Hurt has alternated starring roles with supporting performances since he began acting in films with The Wild and the Willing in 1962. The amount of quality supporting turns he’s delivered over the years is vast: 10 Rillington Place, Midnight Express, The Shout, The Hit, Scandal, The Field, Contact, The Proposition, Melancholia, Tinker Tailor Soldier Spy are a mere few. His fine turn as accountant Phil Corkery in the Brighton Rock remake (backing up Helen Mirren, Sam Riley, Andrea Riseborough and Andy Serkis) is a recent solid addition to the list and deserves due credit. Phil’s a gaunt shambles, but loyal to Mirren’s Ida, his long-time crush. He’s one of the old guard. A proud man accustomed to propping up bars whilst waxing forth about the state of the world. He’s the kind of bloke who changes his bow tie each day but wears out the same coat and pork-pie hat. Hurt blusters when faced with the criminal element, but in his staunch moral belief and touching devotion to Ida he comes through. Hurt’s on the sidelines for much of the time, but it’s to his credit that he’s still willing to, at this later stage in his career, take small parts when he believes in the material. He adds a nod of class to the film. That he gives us a characterful turn in only a handful of scenes – a minor glimmer amid a career of solid gems – owes much to his mastery of screen acting.

Take Two: Dogville (2003) with a nod to Manderlay (2005)
We don’t see Hurt in Dogville. But I wouldn’t blame anyone for thinking that they recall him being in it – so vivid is his contribution to Lars von Trier’s polemic-play.

He’s the narrator of events at Kidman’s damned mountain hideout, a disembodied stream of words. He's a sage, an all-knowing set of omniscient vocal chords from above (and he is above, isn’t he?). Yet he’s an intrinsic part of the film as its voice, conveying the fabric of the town. From the opening moments he smoothly introduces us to the inhabitants of von Trier's alloegorial enclave yet he does so with just the tiniest creakiest sliver of alarm. Dogville was an inventive stage-bound tale and Hurt the vocal master of ceremonies relaying to us the trials of the belligerent lives treading the chalk-outlined boards. Maybe ol’ Lars saw Roger Corman’s Frankenstein Unbound (deftly narrated by, and starring, a sly Hurt) prior to choosing his Dogville storyteller. Or maybe – I prefer to think – he saw 2000’s The Tigger Movie (deftly narrated by a cuddly Hurt). Either way, Hurt’s narrator combines the shrewdness of a learned professor and the wise experience of a well-travelled uncle. It may seem a slight cheat to include Hurt’s throat work in Dogville, but his was the key, albeit invisible, performance. He may not have been in every scene, but he was within them; the thread binding Dogville together.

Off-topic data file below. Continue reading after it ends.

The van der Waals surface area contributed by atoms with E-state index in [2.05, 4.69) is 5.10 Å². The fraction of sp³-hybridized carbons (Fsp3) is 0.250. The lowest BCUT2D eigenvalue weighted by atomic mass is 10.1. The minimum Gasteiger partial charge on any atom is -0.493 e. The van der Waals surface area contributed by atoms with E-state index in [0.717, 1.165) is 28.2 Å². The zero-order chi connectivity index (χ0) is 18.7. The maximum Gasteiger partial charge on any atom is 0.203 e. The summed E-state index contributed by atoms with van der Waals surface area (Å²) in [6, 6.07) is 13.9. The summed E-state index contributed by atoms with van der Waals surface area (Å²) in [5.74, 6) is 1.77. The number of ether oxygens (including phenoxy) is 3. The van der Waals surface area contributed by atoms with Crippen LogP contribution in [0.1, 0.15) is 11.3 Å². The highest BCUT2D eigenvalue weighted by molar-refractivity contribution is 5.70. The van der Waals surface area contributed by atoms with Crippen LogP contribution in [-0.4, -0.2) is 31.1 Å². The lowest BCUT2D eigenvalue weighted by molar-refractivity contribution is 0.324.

Take Three: The Elephant Man (1980)
Hurt and David Lynch set a particularly high bar for cinematic portrayals rich in tender empathy with The Elephant Man. It was brought about thanks to Mel Brooks’ love of Eraserhead, given its own surreal signature by Lynch’s astute direction, and completed by Hurt’s compassionate performance as ill-fated circus act John Merrick. His BAFTA winning and Oscar-nominated performance is rightly regarded as one of the best of the ‘80s. The performance's initial impression are made through a distorted middle-class accent, a laboured walk and a cloth bag covering his head which itself is shaped in elephantine fashion. But as the film continues it becomes a fully embodied performance.

Hurt plays beautifully off the facial reactions of his fellow actors: Anthony Hopkins, Hannah Gordon, Anne Bancroft and John Gielgud all convey various concerns that we as an audience are also experiencing. A great deal of Hurt's power in the role comes through his ability to create heart-rending drama through poignant interaction. Hurt's palpable delight at 19th Century niceties as Merrick revels in the elegance of high society is captivating. We’re with him in his discovery of refinement and eventual acceptance, so that when, as his condition dictates, he succumbs to inevitable death our feelings go beyond sadness into near empathic despair.

At the halfway mark Merrick sees a drawing of a child sleeping and forlonly turns to Anthony Hopkins' Treves.

Merrick: I wish I could sleep like normal people. Can you cure me?
Treves: No. We can care for you but we can't cure you.
Merrick: No, I thought not."

This last line comes without fuss or delay but with only a dreadful knowing. Hurt creates in Merrick a refined man of wonder -- it’s the age itself that's ugly. The Elephant Man is a heartbreaking experience every time. Now, ‘scuse me, I appear to have something in my eye...

Three more films for the taking: Alien (1979), Love and Death on Long Island (1997), V for Vendetta (2006). Previously on Take Three: Melissa Leo